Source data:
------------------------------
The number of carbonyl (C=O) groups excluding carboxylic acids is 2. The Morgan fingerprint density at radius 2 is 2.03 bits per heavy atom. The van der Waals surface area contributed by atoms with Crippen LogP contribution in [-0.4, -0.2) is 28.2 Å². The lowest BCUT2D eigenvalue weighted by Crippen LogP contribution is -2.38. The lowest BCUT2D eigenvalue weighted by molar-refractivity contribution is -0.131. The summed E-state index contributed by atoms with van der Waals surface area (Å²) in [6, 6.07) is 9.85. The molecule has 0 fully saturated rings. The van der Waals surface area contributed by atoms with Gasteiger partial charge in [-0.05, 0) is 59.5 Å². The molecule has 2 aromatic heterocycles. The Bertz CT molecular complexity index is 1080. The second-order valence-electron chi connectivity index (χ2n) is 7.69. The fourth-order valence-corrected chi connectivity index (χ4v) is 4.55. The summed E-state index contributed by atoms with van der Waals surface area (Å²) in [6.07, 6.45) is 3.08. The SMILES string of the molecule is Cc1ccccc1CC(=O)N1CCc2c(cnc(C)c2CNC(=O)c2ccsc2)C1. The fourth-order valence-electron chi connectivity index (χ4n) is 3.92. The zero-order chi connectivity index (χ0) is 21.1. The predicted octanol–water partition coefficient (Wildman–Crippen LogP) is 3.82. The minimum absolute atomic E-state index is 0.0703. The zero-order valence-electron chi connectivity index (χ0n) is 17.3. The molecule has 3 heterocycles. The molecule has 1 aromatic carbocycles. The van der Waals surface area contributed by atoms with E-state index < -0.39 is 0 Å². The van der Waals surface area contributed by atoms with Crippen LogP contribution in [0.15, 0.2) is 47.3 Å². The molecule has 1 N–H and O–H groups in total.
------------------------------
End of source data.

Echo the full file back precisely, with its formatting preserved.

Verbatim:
The number of carbonyl (C=O) groups excluding carboxylic acids is 2. The Morgan fingerprint density at radius 2 is 2.03 bits per heavy atom. The van der Waals surface area contributed by atoms with Crippen LogP contribution in [-0.4, -0.2) is 28.2 Å². The lowest BCUT2D eigenvalue weighted by Crippen LogP contribution is -2.38. The lowest BCUT2D eigenvalue weighted by molar-refractivity contribution is -0.131. The summed E-state index contributed by atoms with van der Waals surface area (Å²) in [6, 6.07) is 9.85. The molecule has 0 fully saturated rings. The van der Waals surface area contributed by atoms with Gasteiger partial charge in [-0.05, 0) is 59.5 Å². The molecule has 2 aromatic heterocycles. The Bertz CT molecular complexity index is 1080. The second-order valence-electron chi connectivity index (χ2n) is 7.69. The fourth-order valence-corrected chi connectivity index (χ4v) is 4.55. The summed E-state index contributed by atoms with van der Waals surface area (Å²) in [6.07, 6.45) is 3.08. The SMILES string of the molecule is Cc1ccccc1CC(=O)N1CCc2c(cnc(C)c2CNC(=O)c2ccsc2)C1. The fourth-order valence-electron chi connectivity index (χ4n) is 3.92. The zero-order chi connectivity index (χ0) is 21.1. The predicted octanol–water partition coefficient (Wildman–Crippen LogP) is 3.82. The minimum absolute atomic E-state index is 0.0703. The zero-order valence-electron chi connectivity index (χ0n) is 17.3. The molecule has 3 heterocycles. The molecule has 1 aromatic carbocycles. The van der Waals surface area contributed by atoms with E-state index < -0.39 is 0 Å². The van der Waals surface area contributed by atoms with Crippen LogP contribution in [0.15, 0.2) is 47.3 Å². The molecule has 1 N–H and O–H groups in total.